8 Tips to Increase IT Worker Retention

Hiring the best IT professionals on your team is only part of your job as an IT manager. Keeping your star employees can prove to be an even more difficult task.

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Thu, September 27, 2012

CIO — Employee turnover is a costly affair for employers. The time spent looking for, hiring and training new employees can add up quickly. Naturally, you want to protect your investment. What can you do to increase your company's employee retention?

"What's most important in both enticing and retaining employees is company culture, says Matt Chasen, CEO of uShip, an Austin, Texas-based company that provides freight, household goods and vehicle shipping services , "It starts with the interviewing process-- it's critical that candidates come to our office."

"What we've done well [at uShip] is create a great culture. That is what I have found to be the most effective in retaining and attracting talent."

Once there, the goal is to get them to meet as many people as possible so they can get a feeling for what it's like to work at uShip and for employers to see how and if the candidates fit into your company's culture, Chasen says. "What we've done well [at uShip] is create a great culture. That is what I have found to be the most effective in retaining and attracting talent."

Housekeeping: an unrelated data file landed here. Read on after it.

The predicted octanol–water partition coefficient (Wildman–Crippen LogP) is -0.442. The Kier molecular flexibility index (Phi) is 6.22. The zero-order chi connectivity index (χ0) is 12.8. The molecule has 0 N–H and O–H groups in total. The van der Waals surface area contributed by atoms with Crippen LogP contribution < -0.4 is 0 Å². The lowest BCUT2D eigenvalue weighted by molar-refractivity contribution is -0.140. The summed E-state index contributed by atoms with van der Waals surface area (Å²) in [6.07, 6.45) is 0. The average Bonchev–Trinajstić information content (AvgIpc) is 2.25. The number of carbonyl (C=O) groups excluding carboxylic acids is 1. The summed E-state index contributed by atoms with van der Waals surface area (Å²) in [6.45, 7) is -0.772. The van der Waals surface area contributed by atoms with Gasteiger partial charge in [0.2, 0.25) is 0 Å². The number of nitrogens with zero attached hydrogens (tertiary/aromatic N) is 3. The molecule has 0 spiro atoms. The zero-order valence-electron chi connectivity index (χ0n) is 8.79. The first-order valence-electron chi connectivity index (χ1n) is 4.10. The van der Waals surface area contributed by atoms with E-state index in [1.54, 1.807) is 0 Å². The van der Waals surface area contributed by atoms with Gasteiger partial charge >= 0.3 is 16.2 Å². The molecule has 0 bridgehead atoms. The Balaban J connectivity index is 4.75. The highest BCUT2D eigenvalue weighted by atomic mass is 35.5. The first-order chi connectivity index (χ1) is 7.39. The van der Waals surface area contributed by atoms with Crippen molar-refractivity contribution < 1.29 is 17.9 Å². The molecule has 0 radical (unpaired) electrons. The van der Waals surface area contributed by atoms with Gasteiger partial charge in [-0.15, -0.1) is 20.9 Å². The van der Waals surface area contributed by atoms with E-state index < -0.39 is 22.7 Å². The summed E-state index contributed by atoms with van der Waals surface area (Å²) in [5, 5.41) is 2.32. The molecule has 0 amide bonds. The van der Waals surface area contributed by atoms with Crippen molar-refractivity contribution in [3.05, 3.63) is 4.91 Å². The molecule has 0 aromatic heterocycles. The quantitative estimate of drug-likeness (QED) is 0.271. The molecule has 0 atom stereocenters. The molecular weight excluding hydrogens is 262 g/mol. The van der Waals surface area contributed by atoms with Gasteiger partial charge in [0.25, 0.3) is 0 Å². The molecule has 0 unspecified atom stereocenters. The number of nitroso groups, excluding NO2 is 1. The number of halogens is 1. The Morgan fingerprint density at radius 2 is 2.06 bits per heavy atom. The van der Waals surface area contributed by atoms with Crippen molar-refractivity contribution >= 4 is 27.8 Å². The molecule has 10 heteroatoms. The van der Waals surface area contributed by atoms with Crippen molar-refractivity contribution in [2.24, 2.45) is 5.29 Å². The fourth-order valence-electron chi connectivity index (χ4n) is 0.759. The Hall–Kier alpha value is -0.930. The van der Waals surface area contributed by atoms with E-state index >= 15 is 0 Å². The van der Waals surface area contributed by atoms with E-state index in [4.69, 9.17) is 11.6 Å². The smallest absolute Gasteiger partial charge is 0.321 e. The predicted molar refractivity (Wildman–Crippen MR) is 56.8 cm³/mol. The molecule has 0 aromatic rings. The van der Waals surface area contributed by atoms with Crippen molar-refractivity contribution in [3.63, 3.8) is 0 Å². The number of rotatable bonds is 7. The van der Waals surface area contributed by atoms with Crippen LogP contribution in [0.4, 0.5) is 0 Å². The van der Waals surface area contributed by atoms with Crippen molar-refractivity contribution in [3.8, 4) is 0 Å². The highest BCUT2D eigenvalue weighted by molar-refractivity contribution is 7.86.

And with stats such as a 1.5 percent turnover rate, in contrast to Bureau of Labor statistics (BLS) which has the rate at 3 percent for the same time in July, it's hard to argue with uShip's results.

So what does it take to build a great culture that will retain your current employees and help attract new ones? Here are the eight things you can do to prevent your employees from jumping ship.

Related Story: 8 Hiring Tips for Identifying Superstar Developers

1. Express Clear Expectations

This may seem like a no-brainer and yet you probably, at some point in your career, had a boss who you wished was clearer when doling out tasks, responsibilities and projects. Today's IT employees are inundated with tasks and responsibilities. If you aren't making it clear what their job actually is how can you evaluate their performance? Clear expectations make everyone's life easier.

2. Foster Open Lines of Communication

At uShip each week, Chasen says, teams meet and all topics of discussion are open. From the newest to the most senior person, everyone is encouraged to share his or her ideas with the group. Having an open door policy with your employees can also help foster communication. However you do it, getting your workers communicating more will have a positive effect on morale and help get all your employees on the same page.

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